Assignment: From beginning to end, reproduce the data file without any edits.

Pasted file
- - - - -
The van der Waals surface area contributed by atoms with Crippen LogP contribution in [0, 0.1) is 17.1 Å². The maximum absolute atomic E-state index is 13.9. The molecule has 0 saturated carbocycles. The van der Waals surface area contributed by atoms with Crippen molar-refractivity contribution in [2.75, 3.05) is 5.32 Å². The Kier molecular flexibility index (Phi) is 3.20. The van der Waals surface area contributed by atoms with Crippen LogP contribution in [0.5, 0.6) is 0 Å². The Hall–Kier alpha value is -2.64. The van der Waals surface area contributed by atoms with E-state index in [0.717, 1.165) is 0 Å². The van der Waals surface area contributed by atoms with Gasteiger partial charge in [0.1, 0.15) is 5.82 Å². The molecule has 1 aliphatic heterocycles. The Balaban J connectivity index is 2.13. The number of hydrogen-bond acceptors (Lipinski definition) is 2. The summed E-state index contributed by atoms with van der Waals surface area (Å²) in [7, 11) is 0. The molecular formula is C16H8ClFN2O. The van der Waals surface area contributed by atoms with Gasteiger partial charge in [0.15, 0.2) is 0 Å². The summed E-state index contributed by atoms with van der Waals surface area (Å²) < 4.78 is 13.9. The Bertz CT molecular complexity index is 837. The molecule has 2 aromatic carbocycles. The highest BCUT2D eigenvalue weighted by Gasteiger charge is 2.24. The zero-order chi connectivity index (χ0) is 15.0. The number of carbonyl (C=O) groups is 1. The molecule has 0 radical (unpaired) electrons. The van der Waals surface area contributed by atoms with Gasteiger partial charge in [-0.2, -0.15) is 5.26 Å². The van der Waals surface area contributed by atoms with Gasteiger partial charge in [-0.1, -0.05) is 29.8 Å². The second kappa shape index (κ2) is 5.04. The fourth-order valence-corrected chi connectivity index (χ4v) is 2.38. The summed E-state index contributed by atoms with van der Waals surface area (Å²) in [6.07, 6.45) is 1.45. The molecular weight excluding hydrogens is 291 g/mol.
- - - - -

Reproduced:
The van der Waals surface area contributed by atoms with Crippen LogP contribution in [0, 0.1) is 17.1 Å². The maximum absolute atomic E-state index is 13.9. The molecule has 0 saturated carbocycles. The van der Waals surface area contributed by atoms with Crippen molar-refractivity contribution in [2.75, 3.05) is 5.32 Å². The Kier molecular flexibility index (Phi) is 3.20. The van der Waals surface area contributed by atoms with Crippen LogP contribution in [0.5, 0.6) is 0 Å². The Hall–Kier alpha value is -2.64. The van der Waals surface area contributed by atoms with E-state index in [0.717, 1.165) is 0 Å². The van der Waals surface area contributed by atoms with Gasteiger partial charge in [0.1, 0.15) is 5.82 Å². The molecule has 1 aliphatic heterocycles. The Balaban J connectivity index is 2.13. The number of hydrogen-bond acceptors (Lipinski definition) is 2. The summed E-state index contributed by atoms with van der Waals surface area (Å²) in [7, 11) is 0. The molecular formula is C16H8ClFN2O. The van der Waals surface area contributed by atoms with Gasteiger partial charge in [0.15, 0.2) is 0 Å². The summed E-state index contributed by atoms with van der Waals surface area (Å²) < 4.78 is 13.9. The Bertz CT molecular complexity index is 837. The molecule has 2 aromatic carbocycles. The highest BCUT2D eigenvalue weighted by Gasteiger charge is 2.24. The zero-order chi connectivity index (χ0) is 15.0. The number of carbonyl (C=O) groups is 1. The molecule has 0 radical (unpaired) electrons. The van der Waals surface area contributed by atoms with Gasteiger partial charge in [-0.2, -0.15) is 5.26 Å². The van der Waals surface area contributed by atoms with Gasteiger partial charge in [-0.1, -0.05) is 29.8 Å². The second kappa shape index (κ2) is 5.04. The fourth-order valence-corrected chi connectivity index (χ4v) is 2.38. The summed E-state index contributed by atoms with van der Waals surface area (Å²) in [6.07, 6.45) is 1.45. The molecular weight excluding hydrogens is 291 g/mol.